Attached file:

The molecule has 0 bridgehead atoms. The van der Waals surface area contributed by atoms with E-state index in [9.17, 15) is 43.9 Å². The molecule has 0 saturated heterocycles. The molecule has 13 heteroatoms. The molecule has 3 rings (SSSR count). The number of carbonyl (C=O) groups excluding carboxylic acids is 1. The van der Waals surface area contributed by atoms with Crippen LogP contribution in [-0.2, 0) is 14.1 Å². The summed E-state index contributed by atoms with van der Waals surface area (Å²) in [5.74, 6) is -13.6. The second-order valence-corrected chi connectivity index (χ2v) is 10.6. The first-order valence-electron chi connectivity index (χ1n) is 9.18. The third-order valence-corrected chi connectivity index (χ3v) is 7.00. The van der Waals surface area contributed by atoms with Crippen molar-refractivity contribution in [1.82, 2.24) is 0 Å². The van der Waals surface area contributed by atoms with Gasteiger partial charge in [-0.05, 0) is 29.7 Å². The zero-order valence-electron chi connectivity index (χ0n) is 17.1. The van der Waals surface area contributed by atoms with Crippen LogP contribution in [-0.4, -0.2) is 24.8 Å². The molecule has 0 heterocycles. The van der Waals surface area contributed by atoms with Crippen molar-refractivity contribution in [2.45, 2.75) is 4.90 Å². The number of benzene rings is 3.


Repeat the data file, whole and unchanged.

The molecule has 0 bridgehead atoms. The van der Waals surface area contributed by atoms with E-state index in [9.17, 15) is 43.9 Å². The molecule has 0 saturated heterocycles. The molecule has 13 heteroatoms. The molecule has 3 rings (SSSR count). The number of carbonyl (C=O) groups excluding carboxylic acids is 1. The van der Waals surface area contributed by atoms with Crippen LogP contribution in [-0.2, 0) is 14.1 Å². The summed E-state index contributed by atoms with van der Waals surface area (Å²) in [5.74, 6) is -13.6. The second-order valence-corrected chi connectivity index (χ2v) is 10.6. The first-order valence-electron chi connectivity index (χ1n) is 9.18. The third-order valence-corrected chi connectivity index (χ3v) is 7.00. The van der Waals surface area contributed by atoms with Crippen molar-refractivity contribution in [1.82, 2.24) is 0 Å². The van der Waals surface area contributed by atoms with Gasteiger partial charge in [-0.05, 0) is 29.7 Å². The zero-order valence-electron chi connectivity index (χ0n) is 17.1. The van der Waals surface area contributed by atoms with Crippen LogP contribution in [-0.4, -0.2) is 24.8 Å². The molecule has 0 heterocycles. The van der Waals surface area contributed by atoms with Crippen molar-refractivity contribution in [2.45, 2.75) is 4.90 Å². The number of benzene rings is 3.